Lowering only rear ride height will make the problem worse (decreased suspension travel when loading up, or worse, ground contact at the rear under acceleration), but increasing rear toe is a very good call.
Here are the steps to take in order of effectiveness...
Softer rear tires or foam tires all around (a good set of foam tires on a good surface will last as long as rubber due to less wheelspin). Don't be tempted to use softer foam (lower 'shore' rating) in the rear, this will just make them wear faster. Use the same or slightly harder shore on the rear. Also use the wider foam tires on the rear if you have clearance (28 or 30mm).
Lift the car off the ground, turn ONE of the rear wheels. The opposite wheel should turn in the opposite direction with little resistance. If it appears to be locked (both wheels turn in the same direction), then this is no doubt the problem, look at the rear diff to determine what the problem could be. If using ball diffs, loosen them, if using gear diffs, check the internal gears or oils used inside.
Increase rear toe-in, it is normal to have as much as 3 degrees of toe in at the rear, but for a touring car, I would suggest starting at 2 degrees on each wheel and work from there. If the wheels are pretty much in line (parallel) then this is what is causing the problem.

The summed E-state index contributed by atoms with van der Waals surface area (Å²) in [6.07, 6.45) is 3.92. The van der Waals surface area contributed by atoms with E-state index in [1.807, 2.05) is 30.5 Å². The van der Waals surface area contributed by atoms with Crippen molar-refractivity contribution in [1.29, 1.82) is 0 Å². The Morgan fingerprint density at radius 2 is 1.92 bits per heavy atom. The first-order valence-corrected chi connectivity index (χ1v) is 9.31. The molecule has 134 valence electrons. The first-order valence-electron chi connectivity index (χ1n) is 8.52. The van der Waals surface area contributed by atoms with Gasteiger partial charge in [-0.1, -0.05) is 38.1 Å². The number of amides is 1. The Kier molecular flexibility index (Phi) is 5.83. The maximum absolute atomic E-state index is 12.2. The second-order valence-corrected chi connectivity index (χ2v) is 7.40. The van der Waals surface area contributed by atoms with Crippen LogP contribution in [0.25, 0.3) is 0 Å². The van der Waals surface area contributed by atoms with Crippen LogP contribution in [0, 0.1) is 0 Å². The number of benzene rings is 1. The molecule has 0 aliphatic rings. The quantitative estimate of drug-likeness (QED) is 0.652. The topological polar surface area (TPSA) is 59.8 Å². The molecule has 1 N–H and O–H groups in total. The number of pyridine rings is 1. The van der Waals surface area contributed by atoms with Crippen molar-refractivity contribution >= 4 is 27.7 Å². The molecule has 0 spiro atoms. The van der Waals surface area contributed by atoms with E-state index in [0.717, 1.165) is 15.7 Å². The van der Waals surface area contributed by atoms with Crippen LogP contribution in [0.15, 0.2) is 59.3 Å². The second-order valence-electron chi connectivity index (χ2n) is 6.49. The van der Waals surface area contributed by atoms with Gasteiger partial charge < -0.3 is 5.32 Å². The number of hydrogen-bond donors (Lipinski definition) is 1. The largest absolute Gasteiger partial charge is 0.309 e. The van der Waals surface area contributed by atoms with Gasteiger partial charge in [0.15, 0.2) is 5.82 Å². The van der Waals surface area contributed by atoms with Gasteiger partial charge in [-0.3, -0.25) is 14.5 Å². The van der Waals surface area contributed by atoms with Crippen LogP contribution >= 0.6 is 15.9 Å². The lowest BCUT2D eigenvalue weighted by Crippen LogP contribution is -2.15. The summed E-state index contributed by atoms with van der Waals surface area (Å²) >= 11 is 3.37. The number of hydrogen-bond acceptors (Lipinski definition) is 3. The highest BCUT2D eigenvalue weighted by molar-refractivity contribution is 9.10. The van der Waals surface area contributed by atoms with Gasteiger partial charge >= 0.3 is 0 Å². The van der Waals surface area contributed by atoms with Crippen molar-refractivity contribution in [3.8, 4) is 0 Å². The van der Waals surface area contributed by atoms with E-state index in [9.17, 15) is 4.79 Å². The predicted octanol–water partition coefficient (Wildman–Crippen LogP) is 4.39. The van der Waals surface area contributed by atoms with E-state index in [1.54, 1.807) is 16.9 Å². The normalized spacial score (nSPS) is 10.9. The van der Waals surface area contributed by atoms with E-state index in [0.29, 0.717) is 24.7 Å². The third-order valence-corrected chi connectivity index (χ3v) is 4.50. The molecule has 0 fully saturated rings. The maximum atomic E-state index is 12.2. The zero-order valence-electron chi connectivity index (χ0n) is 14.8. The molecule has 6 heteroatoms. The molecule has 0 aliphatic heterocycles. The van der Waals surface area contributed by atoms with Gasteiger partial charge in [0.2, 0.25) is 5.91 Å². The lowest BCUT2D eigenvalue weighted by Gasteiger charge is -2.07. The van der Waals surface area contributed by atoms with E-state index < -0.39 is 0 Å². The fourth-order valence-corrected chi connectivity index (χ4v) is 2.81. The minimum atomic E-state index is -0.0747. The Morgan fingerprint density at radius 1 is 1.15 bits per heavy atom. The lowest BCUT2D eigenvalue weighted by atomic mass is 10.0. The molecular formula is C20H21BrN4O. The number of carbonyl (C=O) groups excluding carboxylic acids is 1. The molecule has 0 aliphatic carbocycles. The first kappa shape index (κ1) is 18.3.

Increase rear droop. Droop is most easily translated as the amount by which you can lift the rear of the car WITHOUT the rear wheels leaving the ground. Think of it as negative suspension travel. The bumpier the surface, the more of this you need. It is normally adjusted using grubscrews in the rear arms which contact the chassis, shortening suspension extension. Start by taking the screws out, or making sure they do not contact the chassis (full droop), and go from there. The right amount of droop is a tricky setting to get, but for stability you want as much as you can get.
Raise the ride height a little at the rear for more squat absorption. If the car is lower at the rear, then try making it level by only raising the rear a little.
Use softer springs in the rear shocks, or softer oil, or an extra hole in the rear shock pistons.
Put a stiffer anti roll bar on the front or stiffen the existing one (move the silver retainers along the ARB toward the center of the car). Anti roll bars affect traction at the OPPOSITE end of the car. A stiffer front gives more rear grip, a stiffer rear gives more front grip. Don't go too stiff though, this can have a dramatically detrimental effect on the handling.
Reduce your toe out at the front a little. Toe out is necessary at the front to get good turn-in, but more toe out makes the car turn more aggressively, encouraging the rear to step out.
Lastly, try to avoid wheelspin.
Hope that helps. Once again let me stress that droop is very important to understand and can make a HUGE difference to rear traction, it is the most overlooked setting in my experience.